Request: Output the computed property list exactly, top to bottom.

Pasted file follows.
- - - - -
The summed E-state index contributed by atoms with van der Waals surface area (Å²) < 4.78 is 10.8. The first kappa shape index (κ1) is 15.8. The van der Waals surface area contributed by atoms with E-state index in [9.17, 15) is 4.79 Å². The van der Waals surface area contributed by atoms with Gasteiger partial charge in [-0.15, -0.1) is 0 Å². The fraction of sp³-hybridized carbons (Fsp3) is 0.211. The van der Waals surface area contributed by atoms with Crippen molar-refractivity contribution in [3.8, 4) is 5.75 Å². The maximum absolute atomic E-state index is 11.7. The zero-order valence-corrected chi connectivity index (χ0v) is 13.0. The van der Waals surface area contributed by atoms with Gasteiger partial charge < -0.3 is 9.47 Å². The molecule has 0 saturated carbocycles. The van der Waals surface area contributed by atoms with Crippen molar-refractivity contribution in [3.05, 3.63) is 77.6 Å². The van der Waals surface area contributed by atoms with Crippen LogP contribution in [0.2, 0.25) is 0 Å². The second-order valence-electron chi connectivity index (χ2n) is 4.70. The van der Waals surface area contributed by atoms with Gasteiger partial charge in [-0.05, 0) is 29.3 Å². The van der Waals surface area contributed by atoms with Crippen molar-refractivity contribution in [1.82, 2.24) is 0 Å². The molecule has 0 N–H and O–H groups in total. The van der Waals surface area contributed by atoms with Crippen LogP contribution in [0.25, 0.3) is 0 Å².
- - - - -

The summed E-state index contributed by atoms with van der Waals surface area (Å²) < 4.78 is 10.8. The first kappa shape index (κ1) is 15.8. The van der Waals surface area contributed by atoms with E-state index in [9.17, 15) is 4.79 Å². The van der Waals surface area contributed by atoms with Gasteiger partial charge in [-0.15, -0.1) is 0 Å². The fraction of sp³-hybridized carbons (Fsp3) is 0.211. The van der Waals surface area contributed by atoms with Crippen molar-refractivity contribution in [3.8, 4) is 5.75 Å². The maximum absolute atomic E-state index is 11.7. The zero-order valence-corrected chi connectivity index (χ0v) is 13.0. The van der Waals surface area contributed by atoms with Gasteiger partial charge < -0.3 is 9.47 Å². The molecule has 0 saturated carbocycles. The van der Waals surface area contributed by atoms with Crippen molar-refractivity contribution in [3.05, 3.63) is 77.6 Å². The van der Waals surface area contributed by atoms with Crippen LogP contribution in [0.2, 0.25) is 0 Å². The second-order valence-electron chi connectivity index (χ2n) is 4.70. The van der Waals surface area contributed by atoms with Gasteiger partial charge in [-0.05, 0) is 29.3 Å². The van der Waals surface area contributed by atoms with Crippen molar-refractivity contribution in [1.82, 2.24) is 0 Å². The molecule has 0 N–H and O–H groups in total. The van der Waals surface area contributed by atoms with Crippen LogP contribution in [0.25, 0.3) is 0 Å².